Chhaupadi - the outlawed practice still hurting women in Nepal - PhMuseum

Chhaupadi - the outlawed practice still hurting women in Nepal

TaraTW

2018

The tradition of chhaupadi in the country is based in the belief that a woman is impure and brings evil spirits into the home during her period -- which in practice has meant they are supposed to stay in small huts or animal sheds during their menstruation cycle. This has been outlawed in Nepal in the last year due to women dying of smoke inhalation, snake bites, and unsanitary conditions, but many in remote provinces like Accham still perform the ritual.

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  • Khagishara BK, 13, sits inside a chhaupadi hut in her village of Lakandra, Achham district, western Nepal, Sunday, March 4, 2018. The tradition of chhaupadi in the country is based in the belief that a woman is impure and brings evil spirits into the home during her period -- which in practice has meant they are supposed to stay in small huts or animal sheds during their menstruation cycle. This has been outlawed in Nepal in the last year due to women dying of smoke inhalation, snake bites and unsanitary conditions, but many in remote provinces like Accham still perform the ritual.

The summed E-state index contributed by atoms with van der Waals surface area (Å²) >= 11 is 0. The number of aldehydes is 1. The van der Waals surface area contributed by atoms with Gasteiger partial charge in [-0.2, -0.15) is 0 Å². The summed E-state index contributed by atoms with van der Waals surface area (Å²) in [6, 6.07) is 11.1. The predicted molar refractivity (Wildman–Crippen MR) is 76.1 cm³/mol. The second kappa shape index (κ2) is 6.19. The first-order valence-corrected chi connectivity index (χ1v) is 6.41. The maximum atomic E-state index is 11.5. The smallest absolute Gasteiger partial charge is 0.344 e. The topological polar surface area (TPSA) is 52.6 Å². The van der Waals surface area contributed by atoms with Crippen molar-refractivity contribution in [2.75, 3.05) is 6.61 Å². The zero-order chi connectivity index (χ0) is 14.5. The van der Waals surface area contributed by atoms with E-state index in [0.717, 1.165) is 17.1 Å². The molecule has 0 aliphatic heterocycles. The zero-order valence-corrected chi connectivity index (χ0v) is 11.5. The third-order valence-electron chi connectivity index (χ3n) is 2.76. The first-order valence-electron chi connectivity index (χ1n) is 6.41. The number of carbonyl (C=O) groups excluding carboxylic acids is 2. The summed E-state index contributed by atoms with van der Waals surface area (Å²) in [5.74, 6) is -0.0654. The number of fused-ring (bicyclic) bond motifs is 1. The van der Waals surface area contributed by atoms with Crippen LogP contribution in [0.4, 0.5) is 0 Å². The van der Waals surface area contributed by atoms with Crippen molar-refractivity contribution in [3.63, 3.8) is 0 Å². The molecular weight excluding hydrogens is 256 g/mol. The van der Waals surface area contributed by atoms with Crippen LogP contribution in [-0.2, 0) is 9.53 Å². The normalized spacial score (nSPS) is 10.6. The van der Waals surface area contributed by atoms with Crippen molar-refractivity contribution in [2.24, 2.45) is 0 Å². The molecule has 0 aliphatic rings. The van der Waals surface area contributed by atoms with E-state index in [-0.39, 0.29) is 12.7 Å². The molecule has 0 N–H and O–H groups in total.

• Girls are seen through a red screen at a marriage ceremony that Krishna Raj Upadhaya, a Hindu priest, not pictured, performs, in Saphne village, Achham district, western Nepal, Saturday, March 3, 2018. Priests are very influential for traditional practices in Nepal, and Upadhaya said that although chhaupadi has changed so that women stay closer to the house, he believes it is important for them to stay separate and outside the home. The tradition of chhaupadi in the country is based in the belief that a woman is impure and brings evil spirits into the home during her period -- which in practice has meant they are supposed to stay in small huts or animal sheds during their menstruation cycle. This has been outlawed in Nepal in the last year due to women dying of smoke inhalation, snake bites and unsanitary conditions, but many in remote provinces like Accham still perform the ritual.